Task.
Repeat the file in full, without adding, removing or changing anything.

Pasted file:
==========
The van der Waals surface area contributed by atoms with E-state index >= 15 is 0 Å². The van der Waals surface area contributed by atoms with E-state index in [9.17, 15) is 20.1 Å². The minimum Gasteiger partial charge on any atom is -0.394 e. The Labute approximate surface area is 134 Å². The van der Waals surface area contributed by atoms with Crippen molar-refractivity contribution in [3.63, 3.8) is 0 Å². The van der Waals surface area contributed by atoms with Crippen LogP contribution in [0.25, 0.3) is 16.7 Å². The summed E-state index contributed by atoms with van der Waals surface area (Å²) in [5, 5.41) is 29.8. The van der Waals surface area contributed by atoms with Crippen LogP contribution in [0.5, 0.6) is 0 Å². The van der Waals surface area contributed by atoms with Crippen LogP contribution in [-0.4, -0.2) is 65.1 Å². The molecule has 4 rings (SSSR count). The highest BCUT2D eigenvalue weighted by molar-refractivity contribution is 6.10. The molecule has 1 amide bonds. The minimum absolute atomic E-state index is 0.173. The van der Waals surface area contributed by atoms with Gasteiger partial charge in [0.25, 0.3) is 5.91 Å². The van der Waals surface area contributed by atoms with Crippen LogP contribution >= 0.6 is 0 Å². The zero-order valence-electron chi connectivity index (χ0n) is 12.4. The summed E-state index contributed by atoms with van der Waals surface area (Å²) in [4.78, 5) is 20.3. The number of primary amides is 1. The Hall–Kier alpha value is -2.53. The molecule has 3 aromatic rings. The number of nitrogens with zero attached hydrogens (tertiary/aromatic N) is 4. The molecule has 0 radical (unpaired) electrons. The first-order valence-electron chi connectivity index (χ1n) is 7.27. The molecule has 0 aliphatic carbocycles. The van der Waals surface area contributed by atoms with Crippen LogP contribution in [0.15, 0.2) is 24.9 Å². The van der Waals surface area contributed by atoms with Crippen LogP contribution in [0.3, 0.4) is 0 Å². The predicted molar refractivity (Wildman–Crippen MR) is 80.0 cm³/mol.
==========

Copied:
The van der Waals surface area contributed by atoms with E-state index >= 15 is 0 Å². The van der Waals surface area contributed by atoms with E-state index in [9.17, 15) is 20.1 Å². The minimum Gasteiger partial charge on any atom is -0.394 e. The Labute approximate surface area is 134 Å². The van der Waals surface area contributed by atoms with Crippen molar-refractivity contribution in [3.63, 3.8) is 0 Å². The van der Waals surface area contributed by atoms with Crippen LogP contribution in [0.25, 0.3) is 16.7 Å². The summed E-state index contributed by atoms with van der Waals surface area (Å²) in [5, 5.41) is 29.8. The van der Waals surface area contributed by atoms with Crippen LogP contribution in [0.5, 0.6) is 0 Å². The van der Waals surface area contributed by atoms with Crippen LogP contribution in [-0.4, -0.2) is 65.1 Å². The molecule has 4 rings (SSSR count). The highest BCUT2D eigenvalue weighted by molar-refractivity contribution is 6.10. The molecule has 1 amide bonds. The minimum absolute atomic E-state index is 0.173. The van der Waals surface area contributed by atoms with Gasteiger partial charge in [0.25, 0.3) is 5.91 Å². The van der Waals surface area contributed by atoms with Crippen LogP contribution >= 0.6 is 0 Å². The zero-order valence-electron chi connectivity index (χ0n) is 12.4. The summed E-state index contributed by atoms with van der Waals surface area (Å²) in [4.78, 5) is 20.3. The number of primary amides is 1. The Hall–Kier alpha value is -2.53. The molecule has 3 aromatic rings. The number of nitrogens with zero attached hydrogens (tertiary/aromatic N) is 4. The molecule has 0 radical (unpaired) electrons. The first-order valence-electron chi connectivity index (χ1n) is 7.27. The molecule has 0 aliphatic carbocycles. The van der Waals surface area contributed by atoms with Crippen LogP contribution in [0.15, 0.2) is 24.9 Å². The van der Waals surface area contributed by atoms with Crippen LogP contribution in [0.3, 0.4) is 0 Å². The predicted molar refractivity (Wildman–Crippen MR) is 80.0 cm³/mol.